The stadium replaces a field that had been in use since the 1930s, with only minimal renovations over the years. Fans sat on aluminum bleachers behind home plate and down the first- and third-base lines. Harrington says that the old baseball diamond—which he likened to a subpar high school field—was arguably in the bottom 10 percent of Division III baseball. "We were doing our best to improve the field, but it was obvious that it needed to be completely overhauled," he says. "With this new stadium, we hope to attract more fans. It's going to be a great place to watch an afternoon baseball game, and I'm sure it will invigorate the players. When you have a bigger crowd, you're going to get into it more."
Babb, the fifth-winningest active coach in Division III baseball, says that the field did not leave a good impression on visitors or recruits. Now, the new stadium is the first thing he shows prospective students, and it's already paying dividends.
"We had a baseball camp in early July, and everyone was very impressed," Babb says. "Because of this new field, we are going to attract some kids who normally would not have come. Everything about [the stadium] is really special, and I know our players are dying to get on the field. This is where we should be, facilitywise. We had fallen behind everyone who we were recruiting against. Now we'll have one of the best stadiums in Division III, and I think it will have a huge impact on our program."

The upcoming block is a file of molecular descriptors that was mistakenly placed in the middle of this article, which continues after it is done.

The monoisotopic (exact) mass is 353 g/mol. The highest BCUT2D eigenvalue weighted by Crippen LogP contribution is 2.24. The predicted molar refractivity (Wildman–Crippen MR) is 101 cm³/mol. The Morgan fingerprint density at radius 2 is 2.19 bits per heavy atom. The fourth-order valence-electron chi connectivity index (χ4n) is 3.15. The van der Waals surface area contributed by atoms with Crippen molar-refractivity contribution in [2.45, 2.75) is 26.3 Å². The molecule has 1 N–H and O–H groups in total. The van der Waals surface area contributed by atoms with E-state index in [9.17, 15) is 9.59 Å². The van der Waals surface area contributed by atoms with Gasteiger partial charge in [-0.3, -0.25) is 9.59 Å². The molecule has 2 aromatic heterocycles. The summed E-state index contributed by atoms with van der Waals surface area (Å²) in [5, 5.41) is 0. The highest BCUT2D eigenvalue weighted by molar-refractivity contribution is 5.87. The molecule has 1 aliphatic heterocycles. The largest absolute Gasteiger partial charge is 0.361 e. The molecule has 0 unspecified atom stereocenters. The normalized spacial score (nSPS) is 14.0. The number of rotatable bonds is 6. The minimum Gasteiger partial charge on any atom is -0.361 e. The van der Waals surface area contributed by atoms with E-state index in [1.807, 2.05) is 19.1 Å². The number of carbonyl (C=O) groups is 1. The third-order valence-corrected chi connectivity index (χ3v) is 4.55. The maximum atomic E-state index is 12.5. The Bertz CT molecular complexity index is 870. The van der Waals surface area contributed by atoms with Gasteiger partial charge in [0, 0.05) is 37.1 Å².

Next to the baseball stadium will sit the new facility for the men's and women's tennis teams. The existing six playing courts, which were cracked and overdue for repairs, will be completely resurfaced, and a new lighting system will be installed. The hard court will have the same DecoTurf surface used at the Billie Jean King National Tennis Center, home of the U.S. Tennis Association's U.S. Open. The facility will also include spectator seating.
Since arriving at Homewood in 2005, tennis coach Chuck Willenborg has built Johns Hopkins into one of the top programs in the nation. The men's team has won seven consecutive Centennial Conference titles and made eight straight trips to the NCAA Tournament under his guidance, and the women's team has also won seven consecutive conference titles, with trips to the NCAA Tournament in each of those years. Baseball and tennis will share a new plaza with restrooms and storage areas, and netting will be erected to protect the tennis courts from foul balls.
The new-look Homewood Field playing surface, consisting of 40 rolls and 40,000 pounds of fiber turf, was installed early in the summer. The field, which was last replaced in 2005, was stripped down to its stone base just after Memorial Day to make way for a new surface, which mirrors the look and feel of natural grass and is the same synthetic turf system used by the Baltimore Ravens at M&T Bank Stadium. It features a new black border with "Johns Hopkins" painted in blue at one end zone and "Blue Jays" on the opposite side.
The soccer sidelines and end lines are in yellow, with all other line markings in blue and black. Harrington says that the university went for a bold, clean look in keeping with its new identity initiative. The black used in the nonplaying areas allows Athletics to use various logos and text on it throughout the year, such as the Big Ten logo come lacrosse season.
First to use the new surface will be football, which opens its season at home on Sept. 6.
Calder says that it's been a busy and exciting summer for University Athletics, and that he can't wait to show off the improvements. He'll get his chance soon. The grand opening of Babb Field at Stromberg Stadium will be held on Sept. 20, and up to 500 people are expected to attend the ceremony.